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Autonomous robots bridge elderly healthcare gap


EIT Digital is putting its weight behind the concept of autonomous robot colleagues for hard-pressed professionals in elderly care provision by supporting the development of SARA (Social & Autonomous Robotic health Assistant) as part of its focus on Digital Wellbeing.

SARA is a consortium-led initiative that aims to improve the quality of care in nursing homes and hospitals by introducing robots as social entities – taking on time-consuming tasks and interacting with patients without requiring a human operator. The consortium includes analytics and data science specialist Bright Cape, Forum Virium Helsinki, GIM Robotics, Curamatik and TU Berlin.

The idea is to address the twin challenges of caring for a rapidly ageing population and an acute shortage of healthcare professionals, helping to balance a workload that is under ever-increasing pressure: it is estimated that 13.8% of nurses deal every week with the consequences of heavy work pressure – medication errors, for example – while patients feel the impact on quality of care.

While there is nothing new about the idea of robot colleagues in healthcare, most of the current generation of robots perform activities that need to be set up and led by a human operator. SARA’s robots will be designed to be mainly autonomous – working independently alongside doctors and nurses, collaborating on regular tasks and even interacting with patients.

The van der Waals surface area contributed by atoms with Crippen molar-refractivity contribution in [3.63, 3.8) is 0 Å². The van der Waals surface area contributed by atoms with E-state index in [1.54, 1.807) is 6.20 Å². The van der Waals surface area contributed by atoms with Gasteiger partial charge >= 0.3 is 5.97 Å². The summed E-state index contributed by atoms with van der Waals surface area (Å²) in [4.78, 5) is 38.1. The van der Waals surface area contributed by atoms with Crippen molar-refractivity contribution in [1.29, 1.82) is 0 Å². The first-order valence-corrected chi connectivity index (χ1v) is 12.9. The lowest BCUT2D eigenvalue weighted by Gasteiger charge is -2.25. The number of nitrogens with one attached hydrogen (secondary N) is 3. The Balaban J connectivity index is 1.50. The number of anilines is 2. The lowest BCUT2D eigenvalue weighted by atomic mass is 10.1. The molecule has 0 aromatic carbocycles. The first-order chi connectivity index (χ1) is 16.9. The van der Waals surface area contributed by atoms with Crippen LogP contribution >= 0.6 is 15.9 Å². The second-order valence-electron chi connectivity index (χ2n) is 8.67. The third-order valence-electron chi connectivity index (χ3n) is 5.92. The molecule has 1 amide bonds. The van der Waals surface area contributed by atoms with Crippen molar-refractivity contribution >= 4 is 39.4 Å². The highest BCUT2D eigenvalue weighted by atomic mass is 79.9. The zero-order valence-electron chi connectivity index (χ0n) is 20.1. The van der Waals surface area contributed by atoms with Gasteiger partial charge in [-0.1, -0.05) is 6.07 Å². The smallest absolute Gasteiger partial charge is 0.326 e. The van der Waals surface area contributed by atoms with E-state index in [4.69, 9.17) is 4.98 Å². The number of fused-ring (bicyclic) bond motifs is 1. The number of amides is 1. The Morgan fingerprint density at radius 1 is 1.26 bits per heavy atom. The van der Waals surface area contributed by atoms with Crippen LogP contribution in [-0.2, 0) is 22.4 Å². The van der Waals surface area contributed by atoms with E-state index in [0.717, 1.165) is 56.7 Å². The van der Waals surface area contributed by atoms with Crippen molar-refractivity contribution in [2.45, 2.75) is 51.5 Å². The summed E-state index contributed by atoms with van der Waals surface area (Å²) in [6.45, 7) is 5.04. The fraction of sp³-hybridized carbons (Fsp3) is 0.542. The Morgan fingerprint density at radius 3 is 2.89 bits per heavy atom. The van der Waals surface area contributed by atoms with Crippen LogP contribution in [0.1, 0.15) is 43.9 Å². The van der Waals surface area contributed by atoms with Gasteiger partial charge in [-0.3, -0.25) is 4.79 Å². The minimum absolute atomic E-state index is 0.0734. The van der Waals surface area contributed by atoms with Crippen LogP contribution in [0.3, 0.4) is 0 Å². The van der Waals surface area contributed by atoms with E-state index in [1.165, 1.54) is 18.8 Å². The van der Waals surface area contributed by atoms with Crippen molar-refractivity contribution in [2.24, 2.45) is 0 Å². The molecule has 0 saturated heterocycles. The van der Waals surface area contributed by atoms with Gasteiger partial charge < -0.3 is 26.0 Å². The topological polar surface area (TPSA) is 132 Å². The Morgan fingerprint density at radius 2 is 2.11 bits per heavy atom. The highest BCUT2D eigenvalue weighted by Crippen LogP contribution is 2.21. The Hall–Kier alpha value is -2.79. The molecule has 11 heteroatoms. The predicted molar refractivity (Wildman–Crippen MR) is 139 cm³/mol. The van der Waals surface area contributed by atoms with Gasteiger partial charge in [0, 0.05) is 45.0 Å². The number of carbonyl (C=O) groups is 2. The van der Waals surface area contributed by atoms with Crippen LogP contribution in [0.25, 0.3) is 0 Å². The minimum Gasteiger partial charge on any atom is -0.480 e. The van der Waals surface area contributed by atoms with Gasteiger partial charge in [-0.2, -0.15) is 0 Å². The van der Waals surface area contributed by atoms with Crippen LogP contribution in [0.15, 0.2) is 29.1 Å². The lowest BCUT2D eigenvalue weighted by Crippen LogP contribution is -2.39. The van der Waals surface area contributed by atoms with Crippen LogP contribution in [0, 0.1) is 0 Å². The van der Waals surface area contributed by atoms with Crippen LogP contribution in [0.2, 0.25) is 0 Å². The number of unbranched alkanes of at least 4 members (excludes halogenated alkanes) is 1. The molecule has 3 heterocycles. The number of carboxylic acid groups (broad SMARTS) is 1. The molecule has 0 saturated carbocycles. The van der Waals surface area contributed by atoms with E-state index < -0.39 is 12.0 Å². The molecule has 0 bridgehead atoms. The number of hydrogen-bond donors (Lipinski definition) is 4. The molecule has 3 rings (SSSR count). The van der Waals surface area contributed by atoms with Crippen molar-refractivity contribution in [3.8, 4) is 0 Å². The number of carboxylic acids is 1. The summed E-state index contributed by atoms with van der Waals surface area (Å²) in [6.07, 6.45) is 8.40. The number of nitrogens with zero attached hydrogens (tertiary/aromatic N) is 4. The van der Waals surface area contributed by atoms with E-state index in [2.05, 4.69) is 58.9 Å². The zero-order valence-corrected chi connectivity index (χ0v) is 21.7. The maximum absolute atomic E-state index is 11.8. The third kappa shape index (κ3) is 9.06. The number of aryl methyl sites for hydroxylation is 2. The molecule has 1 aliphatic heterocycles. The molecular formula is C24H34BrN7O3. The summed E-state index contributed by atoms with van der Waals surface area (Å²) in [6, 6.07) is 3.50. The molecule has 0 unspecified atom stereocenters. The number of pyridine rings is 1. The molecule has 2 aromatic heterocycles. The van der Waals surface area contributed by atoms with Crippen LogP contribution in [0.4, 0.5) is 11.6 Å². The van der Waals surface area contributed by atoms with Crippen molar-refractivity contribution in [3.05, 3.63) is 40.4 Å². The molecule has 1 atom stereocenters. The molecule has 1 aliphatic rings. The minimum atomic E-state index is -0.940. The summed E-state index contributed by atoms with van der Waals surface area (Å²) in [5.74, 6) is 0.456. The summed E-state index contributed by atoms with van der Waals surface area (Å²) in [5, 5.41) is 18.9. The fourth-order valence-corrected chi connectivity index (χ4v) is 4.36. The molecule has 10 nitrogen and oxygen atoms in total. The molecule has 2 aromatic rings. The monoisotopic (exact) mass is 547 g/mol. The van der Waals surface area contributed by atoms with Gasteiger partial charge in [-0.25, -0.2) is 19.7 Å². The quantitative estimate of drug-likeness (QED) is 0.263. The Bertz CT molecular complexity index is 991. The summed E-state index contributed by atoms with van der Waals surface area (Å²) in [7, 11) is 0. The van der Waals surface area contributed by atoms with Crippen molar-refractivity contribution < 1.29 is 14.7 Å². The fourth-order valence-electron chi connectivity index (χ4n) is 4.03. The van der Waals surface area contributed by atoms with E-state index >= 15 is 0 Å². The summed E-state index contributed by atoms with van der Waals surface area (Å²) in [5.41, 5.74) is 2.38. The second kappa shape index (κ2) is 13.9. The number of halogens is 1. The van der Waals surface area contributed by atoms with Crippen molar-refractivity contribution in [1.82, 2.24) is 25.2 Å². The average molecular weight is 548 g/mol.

A startup – also called SARA – was incorporated in Eindhoven in July with the long-term goal of commercialising the SARA product throughout Europe, with an initial focus on Germany, Finland and the Netherlands.


The base system – SARA Home – will allow nurses to build a personalised profile and health plan for every patient, providing constant support for caregivers.

Two pilot tests are currently underway in nursing homes in Finland and the Netherlands, addressing the particular needs of first-stage dementia patients in closed psychiatric departments. One of the main challenges in this environment is that nurses don’t have enough time to spend with patients on exercises that could actually improve their mental and physical fitness – and most importantly, help them to avoid entering the second, more acute stage of the illness.

In this scenario, SARA robots could fill that gap, interacting with patients and giving them simple exercises to perform. For example, the robot could ask the patient to associate a word with the right colour, or choose the most appropriate story to fit a particular context.

“At the moment, the product is still in prototype version, we are fine-tuning and iterating its development working together with nursing homes in a collaborative approach, mimicking the work of a nurse with a robot and testing the first functionalities with them,” said Bright Cape project manager Emmy Rintjema.


In 2020, the project team will implement a navigation algorithm that will allow robots to move freely in specific areas of the nursing facility – extending the benefits of autonomous assistants to a wider range of activities.


“We believe that robots could give a great contribution to healthcare, not to replace nurses but to collaborate with them and reduce their workload, so they have more time to spend with their patients,” said Rintjema. “They might also help to reduce the errors due to high time pressure.”

Healthcare IT News is a HIMSS Media publication.

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